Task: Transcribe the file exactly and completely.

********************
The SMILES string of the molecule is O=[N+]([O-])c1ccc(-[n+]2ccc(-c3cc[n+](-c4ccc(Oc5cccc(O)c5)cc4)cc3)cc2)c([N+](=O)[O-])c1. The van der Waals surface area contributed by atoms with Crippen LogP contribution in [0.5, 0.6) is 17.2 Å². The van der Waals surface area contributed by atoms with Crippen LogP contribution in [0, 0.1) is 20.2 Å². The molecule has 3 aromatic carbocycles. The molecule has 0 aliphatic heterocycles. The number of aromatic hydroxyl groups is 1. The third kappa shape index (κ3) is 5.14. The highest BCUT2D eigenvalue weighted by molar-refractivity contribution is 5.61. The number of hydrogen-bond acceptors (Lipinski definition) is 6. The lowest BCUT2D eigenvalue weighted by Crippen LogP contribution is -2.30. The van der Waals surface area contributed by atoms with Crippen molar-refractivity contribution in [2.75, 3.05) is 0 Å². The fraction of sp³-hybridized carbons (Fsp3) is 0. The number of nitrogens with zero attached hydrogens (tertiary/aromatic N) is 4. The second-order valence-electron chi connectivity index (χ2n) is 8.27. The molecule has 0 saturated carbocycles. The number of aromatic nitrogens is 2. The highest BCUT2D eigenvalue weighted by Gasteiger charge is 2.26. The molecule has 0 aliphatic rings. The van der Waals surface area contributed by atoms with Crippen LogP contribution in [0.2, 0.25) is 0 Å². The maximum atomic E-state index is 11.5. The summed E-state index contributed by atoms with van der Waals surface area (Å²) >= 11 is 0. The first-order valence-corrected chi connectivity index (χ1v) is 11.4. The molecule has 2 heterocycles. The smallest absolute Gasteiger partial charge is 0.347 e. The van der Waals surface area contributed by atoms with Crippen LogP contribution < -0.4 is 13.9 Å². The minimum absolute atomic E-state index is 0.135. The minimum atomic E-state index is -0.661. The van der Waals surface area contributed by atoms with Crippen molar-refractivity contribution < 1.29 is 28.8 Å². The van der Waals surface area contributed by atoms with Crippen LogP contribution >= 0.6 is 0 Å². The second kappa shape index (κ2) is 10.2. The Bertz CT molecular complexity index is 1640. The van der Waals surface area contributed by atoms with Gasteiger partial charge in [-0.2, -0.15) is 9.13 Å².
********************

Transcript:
The SMILES string of the molecule is O=[N+]([O-])c1ccc(-[n+]2ccc(-c3cc[n+](-c4ccc(Oc5cccc(O)c5)cc4)cc3)cc2)c([N+](=O)[O-])c1. The van der Waals surface area contributed by atoms with Crippen LogP contribution in [0.5, 0.6) is 17.2 Å². The van der Waals surface area contributed by atoms with Crippen LogP contribution in [0, 0.1) is 20.2 Å². The molecule has 3 aromatic carbocycles. The molecule has 0 aliphatic heterocycles. The number of aromatic hydroxyl groups is 1. The third kappa shape index (κ3) is 5.14. The highest BCUT2D eigenvalue weighted by molar-refractivity contribution is 5.61. The number of hydrogen-bond acceptors (Lipinski definition) is 6. The lowest BCUT2D eigenvalue weighted by Crippen LogP contribution is -2.30. The van der Waals surface area contributed by atoms with Crippen molar-refractivity contribution in [2.75, 3.05) is 0 Å². The fraction of sp³-hybridized carbons (Fsp3) is 0. The number of nitrogens with zero attached hydrogens (tertiary/aromatic N) is 4. The second-order valence-electron chi connectivity index (χ2n) is 8.27. The molecule has 0 saturated carbocycles. The number of aromatic nitrogens is 2. The highest BCUT2D eigenvalue weighted by Gasteiger charge is 2.26. The molecule has 0 aliphatic rings. The van der Waals surface area contributed by atoms with Crippen LogP contribution in [0.2, 0.25) is 0 Å². The maximum atomic E-state index is 11.5. The summed E-state index contributed by atoms with van der Waals surface area (Å²) >= 11 is 0. The first-order valence-corrected chi connectivity index (χ1v) is 11.4. The molecule has 2 heterocycles. The smallest absolute Gasteiger partial charge is 0.347 e. The van der Waals surface area contributed by atoms with Crippen LogP contribution < -0.4 is 13.9 Å². The minimum absolute atomic E-state index is 0.135. The minimum atomic E-state index is -0.661. The van der Waals surface area contributed by atoms with Crippen molar-refractivity contribution < 1.29 is 28.8 Å². The van der Waals surface area contributed by atoms with Crippen LogP contribution >= 0.6 is 0 Å². The second kappa shape index (κ2) is 10.2. The Bertz CT molecular complexity index is 1640. The van der Waals surface area contributed by atoms with Gasteiger partial charge in [-0.2, -0.15) is 9.13 Å².